Who was Smith Wigglesworth?
Smith Wigglesworth (1859 – 1947) was a British evangelist who was important in the early history of Pentecostalism. Smith Wigglesworth was born on June 8, 1859 in Menston, Yorkshire, England, to an impoverished family. As a small child, he worked in the fields pulling turnips alongside his mother; he also worked in factories. During his childhood he was illiterate. Nominally a Methodist, he became a born again Christian at the age of eight. His grandmother was a devout Methodist; his parents, John and Martha, were not practicing Christians although they took young Smith to Methodist and Anglican churches on regular occasions.
He was confirmed by a Bishop in the Church of England, baptized by immersion in the Baptist Church and had the grounding in Bible teaching in the Plymouth Brethren while learning the plumbing trade as an apprentice from a man in the Brethren movement. Wigglesworth married Polly Featherstone on May 2, 1882. At the time of their marriage, she was a preacher with the Salvation Army, and had come to the attention of General William Booth. They had one daughter, Alice, and four sons, Seth, Harold, Ernest and George. Polly died in 1913. His Grandson, Leslie Wigglesworth, after over 20 years as a missionary in the Congo served as the President of the Elim Pentecostal Church.
Wigglesworth learned to read after he married Polly; she taught him to read the Bible. He often stated that it was the only book he ever read, and did not permit newspapers in his home, preferring the Bible to be their only reading material. Wigglesworth worked as a plumber, but he abandoned this trade because he was too busy for it after he started preaching. In 1907 Wigglesworth visited Alexander Boddy during the Sunderland Revival, and following a laying-on of hands from Alexander's wife Mary Boddy he experienced speaking in tongues (glossolalia). He spoke at some of the Assemblies of God events, though he never joined the denomination.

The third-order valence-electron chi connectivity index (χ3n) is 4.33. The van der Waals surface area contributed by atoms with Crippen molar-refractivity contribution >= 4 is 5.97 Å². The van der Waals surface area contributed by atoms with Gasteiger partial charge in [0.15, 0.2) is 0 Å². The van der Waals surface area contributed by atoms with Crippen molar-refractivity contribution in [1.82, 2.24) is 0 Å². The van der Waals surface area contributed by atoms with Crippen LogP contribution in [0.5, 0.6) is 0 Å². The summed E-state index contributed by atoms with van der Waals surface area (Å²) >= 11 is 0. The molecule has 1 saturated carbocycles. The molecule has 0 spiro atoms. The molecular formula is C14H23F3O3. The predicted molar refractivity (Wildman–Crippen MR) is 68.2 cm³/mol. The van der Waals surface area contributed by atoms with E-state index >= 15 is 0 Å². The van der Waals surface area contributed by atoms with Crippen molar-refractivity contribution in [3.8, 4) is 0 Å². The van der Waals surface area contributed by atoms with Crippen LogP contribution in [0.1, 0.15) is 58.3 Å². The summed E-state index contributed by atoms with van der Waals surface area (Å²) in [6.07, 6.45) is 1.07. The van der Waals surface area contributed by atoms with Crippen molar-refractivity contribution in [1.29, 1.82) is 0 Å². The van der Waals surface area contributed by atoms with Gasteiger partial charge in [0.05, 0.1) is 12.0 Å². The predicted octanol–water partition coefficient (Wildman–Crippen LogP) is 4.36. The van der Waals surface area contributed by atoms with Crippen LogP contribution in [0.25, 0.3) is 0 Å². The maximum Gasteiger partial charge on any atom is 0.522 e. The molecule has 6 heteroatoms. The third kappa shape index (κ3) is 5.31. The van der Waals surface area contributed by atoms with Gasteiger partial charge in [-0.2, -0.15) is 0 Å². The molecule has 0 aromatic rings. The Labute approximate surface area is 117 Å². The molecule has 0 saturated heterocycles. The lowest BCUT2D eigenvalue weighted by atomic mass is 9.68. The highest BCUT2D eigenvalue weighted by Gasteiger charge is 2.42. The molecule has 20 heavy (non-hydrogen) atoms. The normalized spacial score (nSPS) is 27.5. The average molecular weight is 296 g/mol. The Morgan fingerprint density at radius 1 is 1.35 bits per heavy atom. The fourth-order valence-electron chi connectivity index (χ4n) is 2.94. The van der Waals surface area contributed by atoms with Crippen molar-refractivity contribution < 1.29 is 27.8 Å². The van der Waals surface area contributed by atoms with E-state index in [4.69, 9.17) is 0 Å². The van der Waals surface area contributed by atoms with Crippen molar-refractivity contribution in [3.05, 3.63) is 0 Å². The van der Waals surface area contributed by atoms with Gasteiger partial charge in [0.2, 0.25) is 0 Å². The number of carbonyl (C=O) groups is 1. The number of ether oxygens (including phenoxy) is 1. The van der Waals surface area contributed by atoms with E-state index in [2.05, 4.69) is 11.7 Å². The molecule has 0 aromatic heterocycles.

Wigglesworth believed that healing came through faith, and he was flexible about the methods he employed. When he was forbidden to lay hands on audience members by the authorities in Sweden, he preached for a "corporate healing", by which people laid hands on themselves. He also practiced anointing with oil, and the distribution of prayer handkerchiefs (one of which was sent to King George V). Wigglesworth sometimes attributed ill-health to demons.
Wigglesworth ministered at many churches throughout Yorkshire, often at Bethesda Church on the outskirts of Sheffield, where he claimed to have had many prophecies. He also had an international ministry: as well as Sweden, he ministered in the U.S., Australia, New Zealand, South Africa, the Pacific Islands, India, Ceylon, and several countries in Europe. Some of his sermons were transcribed for Pentecostal magazines, and these were collected into two books: Ever Increasing Faith and Faith that Prevails.
Wigglesworth said he had made a commitment to God that he would not sleep at night before he had won a soul for Christ every day. He claimed that on one occasion he could not sleep because he had not met this commitment, and that he went out into the night and met an alcoholic to whom he spoke and persuaded to become a believer. Wigglesworth is considered one of the most influential evangelists in the early history of Pentecostalism and is also credited with helping give the movement a large religious audience. David du Plessis recounted that Wigglesworth prophesied over him that God would pour out his Spirit on the established churches, and that David du Plessis would be greatly involved in it. Later du Plessis was very much involved in the Charismatic movement.
Wigglesworth claimed that God had healed him of appendicitis and much of his ministry was focused on faith healing. There were many miracles attributed to him, some reported in the popular press and in Pentecostal magazines such as 'Confidence' which had been founded by Boddy. Wigglesworth avoided all medical treatment, despite suffering from kidney stones in his later years. These eventually passed naturally.
He refused any surgical procedure, and stated that no knife would ever touch his body either in life or death. Wigglesworth was said to have raised several persons from the dead - including his wife Polly, a man called Mitchell, and a Baptist Pastor's wife, a Mrs. Clarke.
His friend and biographer Walter Hibbert adds the claim of a man raised from the dead who had been embalmed and was in a funeral parlour, and Wilson in his biography tells of a woman who, brought into a meeting in a coffin, slapped Wigglesworth's face after being raised up, stating that she had had a far better time in the hereafter. Wigglesworth was said to have raised between three and twenty-three persons from the dead.
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